Comparing the Chinese methods with those using Hindu-Arabic numerals as described in the English translations of three Arabic texts on arithmetic by al-Khwārizmī, al-Uqlīdisī, and Kūshyār ibn Labbān, the authors contend that the methods are identical. They offer this as the most convincing evidence to argue that "If the Hindu system was not an original invention, it follows that it must be transmitted from the [Chinese] rod system" (p. 185). Additional supporting arguments are: 1) The Chinese counting rods display numbers in descending order from left to right, the same as the Indian way of writing numbers; 2) In rod numerals, zero is represented by a vacant place. A Chinese character, *kong* 空, is used to denote this value in written form. The Indian word, *sunya*, and the Arabic word, *sifr*, reflect this same idea; and 3) Fractions are represented in the three Arabic texts in exactly the same way as they appear in the Chinese system using counting rods.

Some might say that these arguments, nevertheless, are insufficient to warrant the third and most important objective of the book. But the evidence presented by Lam and Ang makes clear that it is a distinct possibility that the Chinese rod numerals were in fact the origin of the decimal place-value system. The book not only stimulates the reader's interest in this centuries-old issue concerning the origins of the decimal place-value system, but also provides an excellent introduction to one of the important ancient Chinese mathematical texts for English readers, along with a full translation of *The Mathematical Classic of Sun Zi*. Moreover, the book has been carefully proofread; this reviewer found only one printing mistake — the Chinese character for "*hao*," 豪, on page 190, should be 毫 .

Many textbooks aimed at general education students include a section on numeration systems. I have used Mathematical Ideas, by Charles Miller, Vern Heeren and John Hornsby as the textbook for students who take Math 100 at BMCC for two years. The description of the Chinese numeration system in this book (and in many similar books) is really not satisfactory. Those who teach from this book and similar ones would benefit by having *Fleeting Footsteps* on their desk as a corrective.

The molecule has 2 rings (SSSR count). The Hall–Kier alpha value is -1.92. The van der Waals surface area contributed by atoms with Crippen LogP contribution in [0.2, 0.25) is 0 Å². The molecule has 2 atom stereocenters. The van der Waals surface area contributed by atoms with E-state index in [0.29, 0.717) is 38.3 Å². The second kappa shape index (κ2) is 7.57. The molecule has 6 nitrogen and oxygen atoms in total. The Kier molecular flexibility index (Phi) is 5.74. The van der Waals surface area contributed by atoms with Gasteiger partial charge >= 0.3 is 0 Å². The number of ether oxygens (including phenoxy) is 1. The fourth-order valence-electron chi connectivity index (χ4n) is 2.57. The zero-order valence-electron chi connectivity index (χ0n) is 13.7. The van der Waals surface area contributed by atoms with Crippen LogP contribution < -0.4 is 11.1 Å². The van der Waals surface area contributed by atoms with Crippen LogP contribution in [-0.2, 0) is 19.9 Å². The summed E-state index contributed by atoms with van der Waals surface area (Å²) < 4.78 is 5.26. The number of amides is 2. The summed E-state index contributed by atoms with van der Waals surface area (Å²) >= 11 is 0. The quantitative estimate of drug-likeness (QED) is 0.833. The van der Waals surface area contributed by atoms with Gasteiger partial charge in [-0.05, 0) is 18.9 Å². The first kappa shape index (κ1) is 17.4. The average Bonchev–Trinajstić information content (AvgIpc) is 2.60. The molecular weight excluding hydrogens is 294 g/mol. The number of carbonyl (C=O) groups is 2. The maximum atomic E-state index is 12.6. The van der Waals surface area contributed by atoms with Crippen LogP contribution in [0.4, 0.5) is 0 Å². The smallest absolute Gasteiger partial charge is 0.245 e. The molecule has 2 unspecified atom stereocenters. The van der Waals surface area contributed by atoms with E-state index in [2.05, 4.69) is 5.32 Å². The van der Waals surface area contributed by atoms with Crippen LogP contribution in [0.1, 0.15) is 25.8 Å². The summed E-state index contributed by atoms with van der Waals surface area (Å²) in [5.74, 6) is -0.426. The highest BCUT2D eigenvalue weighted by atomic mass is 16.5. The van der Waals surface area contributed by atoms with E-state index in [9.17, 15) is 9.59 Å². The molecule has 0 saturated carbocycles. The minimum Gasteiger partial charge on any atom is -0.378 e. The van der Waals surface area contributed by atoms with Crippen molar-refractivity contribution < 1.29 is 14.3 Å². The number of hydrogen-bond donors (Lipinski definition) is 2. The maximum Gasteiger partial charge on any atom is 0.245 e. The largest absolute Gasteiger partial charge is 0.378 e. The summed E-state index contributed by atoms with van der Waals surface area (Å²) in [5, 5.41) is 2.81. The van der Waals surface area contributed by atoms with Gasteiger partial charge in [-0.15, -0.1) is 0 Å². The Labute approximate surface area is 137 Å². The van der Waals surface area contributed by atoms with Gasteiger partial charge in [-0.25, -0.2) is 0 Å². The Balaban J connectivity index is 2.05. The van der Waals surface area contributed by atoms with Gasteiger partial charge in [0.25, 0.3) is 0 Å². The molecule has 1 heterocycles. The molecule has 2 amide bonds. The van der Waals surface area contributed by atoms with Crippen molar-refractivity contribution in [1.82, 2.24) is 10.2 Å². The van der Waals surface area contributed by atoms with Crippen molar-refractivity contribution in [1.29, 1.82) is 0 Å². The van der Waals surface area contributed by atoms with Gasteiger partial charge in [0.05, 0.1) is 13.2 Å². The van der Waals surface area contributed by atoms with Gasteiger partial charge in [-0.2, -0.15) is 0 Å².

In short: *Fleeting Footsteps* should be read by anyone interested in the history of Chinese mathematics or in the origins of number systems.

**References:**

Biot, Édouard C. "Note sur la connaissance que les Chinois ont eue de la valeur de position des chiffres," *Journal Asiatique* **8** (1839): 497-502.

Hill, G. F. *The Development of Arabic Numerals in Europe*. Oxford: Oxford University Press, 1915.

Löffler, Eugen. *Ziffern und Ziffernsysteme der Kulturvölker in alter und neuer Zeit*. Leipzig: B. G. Teubner, 1912.

Miller, Charles, Vern Heeren, and John Hornsby. *Mathematical Ideas*. Harlow, Essex, UK: Pearson Education, Expanded 12th Edition, 2004.

Needham, Joseph. *Science and Civilisation in China* vol. 3. Cambridge: Cambridge University Press, 1959 (with the assistance of Wang Ling).

Smith, David E., and Louis C. Karpinski. *The Hindu-Arabic Numerals*. Boston: Ginn, 1911.

Wang Ling. "The Chinese Origin of the Decimal Place-Value System in the Notation of Numbers and the Possibility of Its Transmission to India." *Proceedings of the International Congress of the History of Science, Adelaide, Australia, 20-27 August, 1958*, p. 5.

Wylie, Alexander. "Jottings on the Science of the Chinese — Arithmetic." *North China Herald,* nos. 108-113, 116, 117, 119-121 (1852). Reprinted in *Shanghai Almanac for 1853 and Miscellany*, Shanghai, 1853; in *Chinese and Japanese Repository* **1** (1864): 411-17, 448-57, 494-500; **2** (1864): 69-73; and in *Chinese Researches* (Shanghai, 1897; London: K. Paul, Trench, Trubner & Co., 1937; Taipei: Ch'eng-wen, 1966, pp. 159-194).

**Yibao Xu** (yxu@bmcc.cuny.edu) teaches in the Department of Mathematics at Borough of Manhattan Community College of the City University of New York. His primary research interests are history of Chinese mathematics and transmission of mathematical knowledge between cultures.